If New Metal Legs Let You Run 20 Miles/Hour, Would You Amputate Your Own?

If New Metal Legs Let You Run 20 Miles/Hour, Would You Amputate Your Own?

A patient with below-knee AMI amputation walks up the stairs.

(Photo credit: Matthew Orr, STAT News)


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Tyler Clites
Tyler Clites builds human cyborgs. After graduating from Harvard in 2014 with a B.S. in Biomedical and Mechanical Engineering, Tyler earned his PhD in 2018 from the Harvard/MIT program in Health Sciences and Technology. As a postdoc in the Biomechatronics Group (Professor Hugh Herr, MIT Media Lab), his current research focuses on the development of novel techniques for limb amputation surgery, with the goal of improving the neural and mechanical interfaces between persons with amputation and their prosthetic devices. He is pursuing a career in academia, where he hopes to explore applications in which surgical and mechatronic design can be leveraged together in new bionic systems for physical rehabilitation and human augmentation.
Therapies for Healthy Aging with Dr. Alexandra Bause
Sabine van Erp / Pixabay

My guest today is Dr. Alexandra Bause, a biologist who has dedicated her career to advancing health, medicine and healthier human lifespans. Dr. Bause co-founded a company called Apollo Health Ventures in 2017. Currently a venture partner at Apollo, she's immersed in the discoveries underway in Apollo’s Venture Lab while the company focuses on assembling a team of investors to support progress. Dr. Bause and Apollo Health Ventures say that biotech is at “an inflection point” and is set to become a driver of important change and economic value.


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Matt Fuchs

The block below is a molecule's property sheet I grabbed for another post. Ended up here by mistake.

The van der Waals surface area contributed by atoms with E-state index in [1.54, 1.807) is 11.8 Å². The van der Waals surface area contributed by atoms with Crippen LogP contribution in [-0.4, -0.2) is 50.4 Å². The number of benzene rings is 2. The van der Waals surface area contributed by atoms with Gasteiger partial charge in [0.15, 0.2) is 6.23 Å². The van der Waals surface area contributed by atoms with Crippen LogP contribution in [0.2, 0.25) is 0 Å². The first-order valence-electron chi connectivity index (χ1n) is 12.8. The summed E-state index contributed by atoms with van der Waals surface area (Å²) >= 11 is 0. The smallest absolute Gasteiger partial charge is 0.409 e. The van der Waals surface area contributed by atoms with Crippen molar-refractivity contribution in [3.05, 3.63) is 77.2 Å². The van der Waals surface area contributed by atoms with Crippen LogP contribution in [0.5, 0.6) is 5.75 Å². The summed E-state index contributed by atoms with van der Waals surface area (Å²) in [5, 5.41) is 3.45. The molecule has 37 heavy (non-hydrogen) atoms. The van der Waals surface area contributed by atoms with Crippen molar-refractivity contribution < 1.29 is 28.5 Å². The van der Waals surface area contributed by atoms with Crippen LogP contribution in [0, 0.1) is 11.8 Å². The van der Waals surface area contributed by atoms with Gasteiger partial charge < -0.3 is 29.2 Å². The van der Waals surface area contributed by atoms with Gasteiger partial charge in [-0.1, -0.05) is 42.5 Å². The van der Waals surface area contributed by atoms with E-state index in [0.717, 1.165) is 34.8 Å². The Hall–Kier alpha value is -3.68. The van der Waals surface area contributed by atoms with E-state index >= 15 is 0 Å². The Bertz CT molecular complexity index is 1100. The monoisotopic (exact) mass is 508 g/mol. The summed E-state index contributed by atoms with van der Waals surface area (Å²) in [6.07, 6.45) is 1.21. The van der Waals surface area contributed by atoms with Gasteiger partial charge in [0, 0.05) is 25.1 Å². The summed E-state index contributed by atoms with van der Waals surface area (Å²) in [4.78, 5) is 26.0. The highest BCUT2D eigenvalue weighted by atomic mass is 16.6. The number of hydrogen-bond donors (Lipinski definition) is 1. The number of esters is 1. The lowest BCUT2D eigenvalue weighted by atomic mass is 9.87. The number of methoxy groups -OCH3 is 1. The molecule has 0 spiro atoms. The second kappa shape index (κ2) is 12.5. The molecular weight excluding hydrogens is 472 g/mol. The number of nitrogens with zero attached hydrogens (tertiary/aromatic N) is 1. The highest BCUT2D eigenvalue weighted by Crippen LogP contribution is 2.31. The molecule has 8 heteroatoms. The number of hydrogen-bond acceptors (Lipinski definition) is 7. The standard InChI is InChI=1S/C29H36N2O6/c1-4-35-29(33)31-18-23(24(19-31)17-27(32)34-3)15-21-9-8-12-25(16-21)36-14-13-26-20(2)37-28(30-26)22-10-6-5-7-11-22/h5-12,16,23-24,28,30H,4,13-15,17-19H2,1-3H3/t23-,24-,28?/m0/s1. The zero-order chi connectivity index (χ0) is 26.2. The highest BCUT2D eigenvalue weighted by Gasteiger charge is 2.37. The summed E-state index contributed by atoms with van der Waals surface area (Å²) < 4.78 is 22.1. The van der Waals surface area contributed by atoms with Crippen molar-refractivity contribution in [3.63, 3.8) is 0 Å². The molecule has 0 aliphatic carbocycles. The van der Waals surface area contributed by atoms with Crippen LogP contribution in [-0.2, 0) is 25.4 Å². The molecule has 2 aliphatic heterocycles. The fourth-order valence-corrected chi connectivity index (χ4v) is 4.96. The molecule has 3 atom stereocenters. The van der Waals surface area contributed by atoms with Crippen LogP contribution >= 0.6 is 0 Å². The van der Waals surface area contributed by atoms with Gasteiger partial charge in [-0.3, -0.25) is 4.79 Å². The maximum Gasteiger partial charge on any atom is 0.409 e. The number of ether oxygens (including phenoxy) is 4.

Matt Fuchs is the host of the Making Sense of Science podcast and served previously as the editor-in-chief of Leaps.org. He writes as a contributor to the Washington Post, and his articles have also appeared in the New York Times, WIRED, Nautilus Magazine, Fortune Magazine and TIME Magazine. Follow him @fuchswriter.
This man spent over 70 years in an iron lung. What he was able to accomplish is amazing.

Paul Alexander spent more than 70 years confined to an iron lung after a polio infection left him paralyzed at age 6. Here, Alexander uses a mirror attached to the top of his iron lung to view his surroundings.

Allison Smith / The Guardian

It’s a sight we don’t normally see these days: A man lying prone in a big, metal tube with his head sticking out of one end. But it wasn’t so long ago that this sight was unfortunately much more common.

In the first half of the 20th century, tens of thousands of people each year were infected by polio—a highly contagious virus that attacks nerves in the spinal cord and brainstem. Many people survived polio, but a small percentage of people who did were left permanently paralyzed from the virus, requiring support to help them breathe. This support, known as an “iron lung,” manually pulled oxygen in and out of a person’s lungs by changing the pressure inside the machine.

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Sarah Watts

Sarah Watts is a health and science writer based in Chicago.